Colgate professor reports on Marcellus development prospects

NORWICH – The outlook for drilling hundreds of wells and producing large quantities of natural gas from the Marcellus Shale in Chenango County is very good, but the industry is about 10 to 15 years out, said a Colgate University geology professor this week.

Whitnall Professor of Geology Bruce W. Selleck, who conducted a 45-minute presentation Tuesday for the Chenango County Natural Gas Committee, said the subsurface here – particularly in the southeast quadrant of the county – clearly shows significant potential for Marcellus development. But except for one vertical well drilled on a hilltop in Oxford, exploration in the formation is in the infancy stage. With low prices for the commodity in the marketplace and the state’s regulatory situation still undetermined, there’s no reason for companies to come in, he said.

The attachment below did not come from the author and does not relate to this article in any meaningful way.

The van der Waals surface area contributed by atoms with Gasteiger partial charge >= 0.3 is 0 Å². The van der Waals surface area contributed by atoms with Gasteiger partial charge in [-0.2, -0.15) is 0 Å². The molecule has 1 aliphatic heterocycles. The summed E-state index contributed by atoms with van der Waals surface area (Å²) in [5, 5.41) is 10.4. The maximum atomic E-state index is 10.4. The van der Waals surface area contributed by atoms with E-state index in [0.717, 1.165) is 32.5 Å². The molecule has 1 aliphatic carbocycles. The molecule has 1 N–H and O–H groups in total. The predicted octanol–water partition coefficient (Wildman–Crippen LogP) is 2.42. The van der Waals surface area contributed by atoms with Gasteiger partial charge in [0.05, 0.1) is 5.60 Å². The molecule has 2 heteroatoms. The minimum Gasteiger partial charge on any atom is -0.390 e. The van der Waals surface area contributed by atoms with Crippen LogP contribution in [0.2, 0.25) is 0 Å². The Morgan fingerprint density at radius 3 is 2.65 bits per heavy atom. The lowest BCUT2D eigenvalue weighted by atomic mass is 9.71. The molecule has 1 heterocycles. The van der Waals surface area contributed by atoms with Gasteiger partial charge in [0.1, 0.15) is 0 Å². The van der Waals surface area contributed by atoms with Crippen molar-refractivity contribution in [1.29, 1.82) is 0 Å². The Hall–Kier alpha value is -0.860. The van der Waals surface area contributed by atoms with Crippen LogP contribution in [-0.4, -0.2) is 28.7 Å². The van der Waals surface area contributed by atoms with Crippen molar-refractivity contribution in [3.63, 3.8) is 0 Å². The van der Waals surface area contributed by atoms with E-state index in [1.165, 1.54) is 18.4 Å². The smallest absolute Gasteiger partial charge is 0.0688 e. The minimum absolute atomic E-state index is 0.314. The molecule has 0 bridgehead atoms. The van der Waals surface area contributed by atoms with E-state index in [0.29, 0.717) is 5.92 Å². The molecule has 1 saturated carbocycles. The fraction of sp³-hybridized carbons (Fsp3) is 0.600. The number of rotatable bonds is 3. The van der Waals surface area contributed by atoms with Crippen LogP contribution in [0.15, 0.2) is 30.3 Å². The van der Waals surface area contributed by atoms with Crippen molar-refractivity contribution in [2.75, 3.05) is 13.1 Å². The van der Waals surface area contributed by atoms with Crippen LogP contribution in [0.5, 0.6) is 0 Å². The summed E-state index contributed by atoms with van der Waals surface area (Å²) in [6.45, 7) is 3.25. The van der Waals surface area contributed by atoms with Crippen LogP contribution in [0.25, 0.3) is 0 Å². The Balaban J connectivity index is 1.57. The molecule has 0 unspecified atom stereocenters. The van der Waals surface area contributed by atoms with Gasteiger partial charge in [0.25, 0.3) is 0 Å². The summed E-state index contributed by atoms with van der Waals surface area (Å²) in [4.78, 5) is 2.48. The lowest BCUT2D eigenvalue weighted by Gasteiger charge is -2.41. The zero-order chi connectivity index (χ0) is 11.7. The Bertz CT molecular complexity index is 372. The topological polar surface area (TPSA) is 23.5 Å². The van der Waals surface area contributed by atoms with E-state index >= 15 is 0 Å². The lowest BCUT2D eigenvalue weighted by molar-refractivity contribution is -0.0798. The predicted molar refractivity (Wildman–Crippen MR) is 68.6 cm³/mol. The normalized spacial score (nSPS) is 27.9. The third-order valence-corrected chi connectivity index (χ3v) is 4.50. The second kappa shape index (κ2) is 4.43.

Norse Energy of Norway has been drilling and producing natural gas primarily from the Herkimer shale in the northern part of Chenango County, where they have a pipeline. The company does, however, have hundreds of acres leased for a pipeline it plans to build going south to the Millennium and for more wells.

“It is very likely that there will be Marcellus development in the Southern half of Chenango County once the regs are finished. I will be very surprised it we don’t see other companies coming in and doing what Norse is doing,” the geologist said.

Governor David Paterson effectively stopped all horizontal drilling of shale in New York last fall until the state’s environmental quality review regulations could be updated. Landowners and oil and gas companies hoping to make a profit and municipal economic developers hoping to create jobs have been painstakingly waiting. Just last weekend at a rally in Bainbridge, Senator Tom Libous and Assemblyman Clifford Crouch said they were told to expect the New York State Department of Environmental Conservation to give the go ahead by the end of September.


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